OUR LIST

This was our short, shifting list: 

  • Exceptional build quality with well thought-out design throughout
  • Designed and equipped for crossing oceans
  • Comfortable and intuitive design features for real world use
  • Flexible sail plan that just the two of us would feel comfortable handling
  • Proven design 
  • A draft under seven feet
  • A mast height less than 65 feet
  • Ideally no more than 40 feet in length
  • Self-sufficiency built into the design (i.e., adequate diesel and water tanks)
  • Alternative energy sources and impressive battery bank (ideally solar and lithium batteries)
  • Space to potentially install a water maker or generator
  • Comfortable and moderate cockpit (not too big but not too small) with the ability to brace and lay down while offshore and lounge and live-in when on anchor
  • Minimal freeboard 
  • We liked the deck saloon or at least a close feel to it that offered an easy transition, and a connection, from cockpit to saloon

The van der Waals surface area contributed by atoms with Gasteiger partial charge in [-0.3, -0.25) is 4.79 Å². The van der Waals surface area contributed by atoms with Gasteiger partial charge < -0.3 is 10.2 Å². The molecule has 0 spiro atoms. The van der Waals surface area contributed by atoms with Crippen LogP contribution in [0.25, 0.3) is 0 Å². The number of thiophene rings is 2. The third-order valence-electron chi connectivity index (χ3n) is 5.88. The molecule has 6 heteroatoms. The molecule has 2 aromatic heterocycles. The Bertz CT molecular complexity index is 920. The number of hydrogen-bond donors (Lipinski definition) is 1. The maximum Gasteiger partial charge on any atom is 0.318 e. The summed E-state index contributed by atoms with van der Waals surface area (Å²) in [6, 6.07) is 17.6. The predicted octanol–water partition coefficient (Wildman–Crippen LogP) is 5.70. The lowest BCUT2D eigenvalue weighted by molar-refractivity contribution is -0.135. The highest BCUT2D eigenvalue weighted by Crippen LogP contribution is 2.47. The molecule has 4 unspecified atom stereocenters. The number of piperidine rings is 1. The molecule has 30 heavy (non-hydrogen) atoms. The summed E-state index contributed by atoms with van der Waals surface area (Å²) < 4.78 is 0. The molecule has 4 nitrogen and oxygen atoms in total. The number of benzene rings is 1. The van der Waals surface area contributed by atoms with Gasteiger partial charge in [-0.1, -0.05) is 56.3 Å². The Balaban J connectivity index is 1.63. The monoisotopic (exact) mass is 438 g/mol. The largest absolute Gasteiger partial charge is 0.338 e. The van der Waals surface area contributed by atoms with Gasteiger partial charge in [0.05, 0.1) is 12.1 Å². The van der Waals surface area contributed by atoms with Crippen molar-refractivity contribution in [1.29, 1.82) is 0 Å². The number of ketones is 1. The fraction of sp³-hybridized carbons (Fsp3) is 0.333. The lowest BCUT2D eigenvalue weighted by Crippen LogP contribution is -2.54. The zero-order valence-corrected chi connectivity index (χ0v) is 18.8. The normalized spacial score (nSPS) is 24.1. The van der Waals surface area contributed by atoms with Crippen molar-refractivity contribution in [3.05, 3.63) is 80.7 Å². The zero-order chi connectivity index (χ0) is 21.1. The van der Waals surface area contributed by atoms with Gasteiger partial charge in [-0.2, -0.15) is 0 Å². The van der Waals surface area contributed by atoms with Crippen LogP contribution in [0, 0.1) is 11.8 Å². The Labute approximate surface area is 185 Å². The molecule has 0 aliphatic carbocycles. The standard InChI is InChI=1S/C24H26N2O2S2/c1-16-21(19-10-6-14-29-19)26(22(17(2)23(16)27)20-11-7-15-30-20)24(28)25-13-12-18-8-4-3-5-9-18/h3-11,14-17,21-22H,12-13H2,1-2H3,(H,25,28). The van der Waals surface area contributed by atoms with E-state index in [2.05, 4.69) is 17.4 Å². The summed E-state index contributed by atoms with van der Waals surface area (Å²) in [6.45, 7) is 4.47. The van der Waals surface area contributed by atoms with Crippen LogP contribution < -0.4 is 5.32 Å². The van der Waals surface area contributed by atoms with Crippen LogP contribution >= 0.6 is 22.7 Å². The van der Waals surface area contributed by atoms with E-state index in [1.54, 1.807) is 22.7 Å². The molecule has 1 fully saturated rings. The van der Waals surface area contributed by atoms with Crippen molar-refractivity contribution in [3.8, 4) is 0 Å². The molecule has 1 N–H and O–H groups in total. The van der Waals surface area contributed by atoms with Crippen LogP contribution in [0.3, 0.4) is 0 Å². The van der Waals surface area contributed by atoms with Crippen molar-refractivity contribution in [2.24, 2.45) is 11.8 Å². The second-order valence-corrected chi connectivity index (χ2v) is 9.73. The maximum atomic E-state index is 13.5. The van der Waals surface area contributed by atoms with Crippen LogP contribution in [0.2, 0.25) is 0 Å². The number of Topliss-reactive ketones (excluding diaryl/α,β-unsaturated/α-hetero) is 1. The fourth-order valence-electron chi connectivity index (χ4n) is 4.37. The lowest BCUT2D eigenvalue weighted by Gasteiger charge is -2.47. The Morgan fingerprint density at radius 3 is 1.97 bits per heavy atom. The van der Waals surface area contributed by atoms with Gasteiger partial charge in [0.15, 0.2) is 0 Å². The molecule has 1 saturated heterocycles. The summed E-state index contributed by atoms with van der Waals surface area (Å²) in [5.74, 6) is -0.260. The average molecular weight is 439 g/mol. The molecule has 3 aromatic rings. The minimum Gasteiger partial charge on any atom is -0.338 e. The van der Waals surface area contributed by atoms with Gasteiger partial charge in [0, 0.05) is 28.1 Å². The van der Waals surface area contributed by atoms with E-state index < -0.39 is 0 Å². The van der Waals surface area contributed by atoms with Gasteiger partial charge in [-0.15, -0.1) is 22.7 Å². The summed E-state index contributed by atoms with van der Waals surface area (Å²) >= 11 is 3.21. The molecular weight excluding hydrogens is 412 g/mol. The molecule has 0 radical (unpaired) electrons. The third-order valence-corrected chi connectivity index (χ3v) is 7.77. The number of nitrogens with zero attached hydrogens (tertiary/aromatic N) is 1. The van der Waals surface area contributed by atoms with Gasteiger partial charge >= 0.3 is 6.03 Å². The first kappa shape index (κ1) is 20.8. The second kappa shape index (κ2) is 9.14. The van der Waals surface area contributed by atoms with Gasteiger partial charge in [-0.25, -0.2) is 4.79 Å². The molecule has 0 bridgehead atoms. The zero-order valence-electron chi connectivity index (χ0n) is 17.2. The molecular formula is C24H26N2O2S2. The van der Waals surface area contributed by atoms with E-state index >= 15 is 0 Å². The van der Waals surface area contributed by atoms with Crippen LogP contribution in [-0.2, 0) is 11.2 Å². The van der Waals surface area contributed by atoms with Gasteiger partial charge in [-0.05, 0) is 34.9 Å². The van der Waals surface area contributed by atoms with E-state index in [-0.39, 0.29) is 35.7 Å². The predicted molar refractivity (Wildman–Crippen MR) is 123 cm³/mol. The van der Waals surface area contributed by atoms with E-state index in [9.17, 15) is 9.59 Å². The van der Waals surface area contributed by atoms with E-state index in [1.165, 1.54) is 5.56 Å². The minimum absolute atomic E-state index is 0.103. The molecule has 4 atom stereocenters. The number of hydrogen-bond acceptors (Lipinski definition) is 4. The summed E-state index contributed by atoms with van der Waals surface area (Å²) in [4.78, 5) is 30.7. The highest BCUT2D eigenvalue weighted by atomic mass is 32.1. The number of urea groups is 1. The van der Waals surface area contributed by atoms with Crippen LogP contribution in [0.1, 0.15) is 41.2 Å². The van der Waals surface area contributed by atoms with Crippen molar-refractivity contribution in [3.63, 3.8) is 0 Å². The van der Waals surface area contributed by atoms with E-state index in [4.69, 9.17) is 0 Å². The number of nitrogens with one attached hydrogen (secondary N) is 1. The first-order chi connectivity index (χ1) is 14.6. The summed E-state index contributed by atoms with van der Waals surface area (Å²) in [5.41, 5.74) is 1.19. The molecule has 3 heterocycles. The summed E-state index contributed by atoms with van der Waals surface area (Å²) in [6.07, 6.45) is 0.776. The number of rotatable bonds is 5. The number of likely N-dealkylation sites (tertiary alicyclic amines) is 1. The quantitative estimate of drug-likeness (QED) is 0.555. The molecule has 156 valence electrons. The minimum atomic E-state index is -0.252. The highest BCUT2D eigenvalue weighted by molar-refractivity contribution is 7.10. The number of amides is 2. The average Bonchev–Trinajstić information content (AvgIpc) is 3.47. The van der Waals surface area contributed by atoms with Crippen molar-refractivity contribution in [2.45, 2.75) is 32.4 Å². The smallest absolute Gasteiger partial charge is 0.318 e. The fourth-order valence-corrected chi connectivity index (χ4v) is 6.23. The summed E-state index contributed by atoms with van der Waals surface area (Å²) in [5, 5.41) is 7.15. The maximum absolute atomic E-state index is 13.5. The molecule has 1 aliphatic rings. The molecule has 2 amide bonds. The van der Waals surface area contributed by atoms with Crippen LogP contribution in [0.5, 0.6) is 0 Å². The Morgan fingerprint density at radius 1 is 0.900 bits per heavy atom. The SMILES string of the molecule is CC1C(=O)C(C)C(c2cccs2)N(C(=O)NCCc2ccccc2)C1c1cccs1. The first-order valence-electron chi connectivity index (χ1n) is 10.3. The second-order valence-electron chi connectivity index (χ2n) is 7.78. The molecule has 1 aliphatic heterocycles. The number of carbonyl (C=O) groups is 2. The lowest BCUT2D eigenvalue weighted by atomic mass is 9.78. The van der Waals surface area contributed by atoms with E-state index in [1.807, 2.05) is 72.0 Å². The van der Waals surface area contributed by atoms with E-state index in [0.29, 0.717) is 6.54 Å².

• Just one helm with the ability to walk around it comfortably getting in/out of the water
  • Great visibility of the waterline 360-degrees
  • Once I saw newer boats have “workshops” that became an Annie must
  • A performance sailor
  • An interior layout that we liked
  • Exceptional space for stowage
  • In other words, a Unicorn!

All of these things offered a completely different—not easier—but a more opportunistic, comfortable, safer cruising lifestyle.  She would be more costly, sure, bigger to handle and dock, sure, more maintenance, sure, but …

Can you feel it?  You’re starting to tip!  Stay tuned next time.  Now that we have shared our thought process on whether to overhaul our 1985 Niagara 35 versus buying a new or slightly used boat, we’re excited to share our boat hunt with you.  Boy was it dizzying!  If you were shopping for a new or slightly used boat right now, tell us, what boats would you consider to be at the top of your list?

Any guesses as to what boat we decided to go with are welcome!

First photo together at the helm of our Niagara and our … new boat (I’m not telling … yet!) taken eight years apart almost to the day! Life is short, fast, but exceptionally wild and good!

24 thoughts on “The Tipping Point – Is It Time for a New Boat?

  • A Southerly 38 ticks many of the boxes you listed. The Shards (Distant Shores) and “Sailing Ruby Rose” have cruised in their Southerlys for years. The only thing that doesn’t meet your requirements is a single helm station but the company may be able to build one with a single helm. Just a thought.